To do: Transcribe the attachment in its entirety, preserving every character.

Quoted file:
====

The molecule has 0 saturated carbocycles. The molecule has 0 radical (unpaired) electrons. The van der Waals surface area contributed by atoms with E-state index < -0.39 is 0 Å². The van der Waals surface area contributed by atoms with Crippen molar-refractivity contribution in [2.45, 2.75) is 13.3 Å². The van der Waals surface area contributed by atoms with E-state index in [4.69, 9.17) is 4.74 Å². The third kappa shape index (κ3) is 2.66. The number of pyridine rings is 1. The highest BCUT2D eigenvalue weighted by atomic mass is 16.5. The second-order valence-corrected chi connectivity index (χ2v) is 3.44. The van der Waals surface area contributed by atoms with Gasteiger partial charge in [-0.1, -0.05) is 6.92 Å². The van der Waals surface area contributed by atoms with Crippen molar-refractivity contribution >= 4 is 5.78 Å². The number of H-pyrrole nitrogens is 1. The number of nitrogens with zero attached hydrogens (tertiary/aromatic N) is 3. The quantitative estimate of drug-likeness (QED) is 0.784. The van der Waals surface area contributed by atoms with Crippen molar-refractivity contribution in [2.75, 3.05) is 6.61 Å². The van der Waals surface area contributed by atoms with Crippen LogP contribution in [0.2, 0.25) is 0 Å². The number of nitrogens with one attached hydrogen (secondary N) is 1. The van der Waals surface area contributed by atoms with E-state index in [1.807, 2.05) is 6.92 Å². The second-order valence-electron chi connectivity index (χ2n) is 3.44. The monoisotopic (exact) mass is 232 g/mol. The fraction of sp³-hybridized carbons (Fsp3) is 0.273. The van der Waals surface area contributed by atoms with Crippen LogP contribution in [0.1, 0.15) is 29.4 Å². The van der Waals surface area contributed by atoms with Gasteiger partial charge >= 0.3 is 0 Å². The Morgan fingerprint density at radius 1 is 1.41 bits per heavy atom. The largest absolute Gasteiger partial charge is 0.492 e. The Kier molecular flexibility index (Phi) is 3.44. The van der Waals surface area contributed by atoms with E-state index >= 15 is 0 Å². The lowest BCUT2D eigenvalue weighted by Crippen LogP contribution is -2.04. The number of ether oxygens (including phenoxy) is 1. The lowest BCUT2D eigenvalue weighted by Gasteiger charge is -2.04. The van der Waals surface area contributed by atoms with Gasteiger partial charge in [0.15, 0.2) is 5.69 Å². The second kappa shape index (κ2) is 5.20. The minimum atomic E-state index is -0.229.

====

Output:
The molecule has 0 saturated carbocycles. The molecule has 0 radical (unpaired) electrons. The van der Waals surface area contributed by atoms with E-state index < -0.39 is 0 Å². The van der Waals surface area contributed by atoms with Crippen molar-refractivity contribution in [2.45, 2.75) is 13.3 Å². The van der Waals surface area contributed by atoms with E-state index in [4.69, 9.17) is 4.74 Å². The third kappa shape index (κ3) is 2.66. The number of pyridine rings is 1. The highest BCUT2D eigenvalue weighted by atomic mass is 16.5. The second-order valence-corrected chi connectivity index (χ2v) is 3.44. The van der Waals surface area contributed by atoms with Gasteiger partial charge in [-0.1, -0.05) is 6.92 Å². The van der Waals surface area contributed by atoms with Crippen molar-refractivity contribution >= 4 is 5.78 Å². The number of H-pyrrole nitrogens is 1. The number of nitrogens with zero attached hydrogens (tertiary/aromatic N) is 3. The quantitative estimate of drug-likeness (QED) is 0.784. The van der Waals surface area contributed by atoms with Crippen molar-refractivity contribution in [2.75, 3.05) is 6.61 Å². The van der Waals surface area contributed by atoms with Crippen LogP contribution in [0.2, 0.25) is 0 Å². The number of nitrogens with one attached hydrogen (secondary N) is 1. The van der Waals surface area contributed by atoms with E-state index in [1.807, 2.05) is 6.92 Å². The second-order valence-electron chi connectivity index (χ2n) is 3.44. The monoisotopic (exact) mass is 232 g/mol. The fraction of sp³-hybridized carbons (Fsp3) is 0.273. The van der Waals surface area contributed by atoms with Crippen LogP contribution in [0.1, 0.15) is 29.4 Å². The van der Waals surface area contributed by atoms with Gasteiger partial charge >= 0.3 is 0 Å². The Morgan fingerprint density at radius 1 is 1.41 bits per heavy atom. The largest absolute Gasteiger partial charge is 0.492 e. The Kier molecular flexibility index (Phi) is 3.44. The van der Waals surface area contributed by atoms with E-state index >= 15 is 0 Å². The lowest BCUT2D eigenvalue weighted by Crippen LogP contribution is -2.04. The number of ether oxygens (including phenoxy) is 1. The lowest BCUT2D eigenvalue weighted by Gasteiger charge is -2.04. The van der Waals surface area contributed by atoms with Gasteiger partial charge in [0.15, 0.2) is 5.69 Å². The second kappa shape index (κ2) is 5.20. The minimum atomic E-state index is -0.229.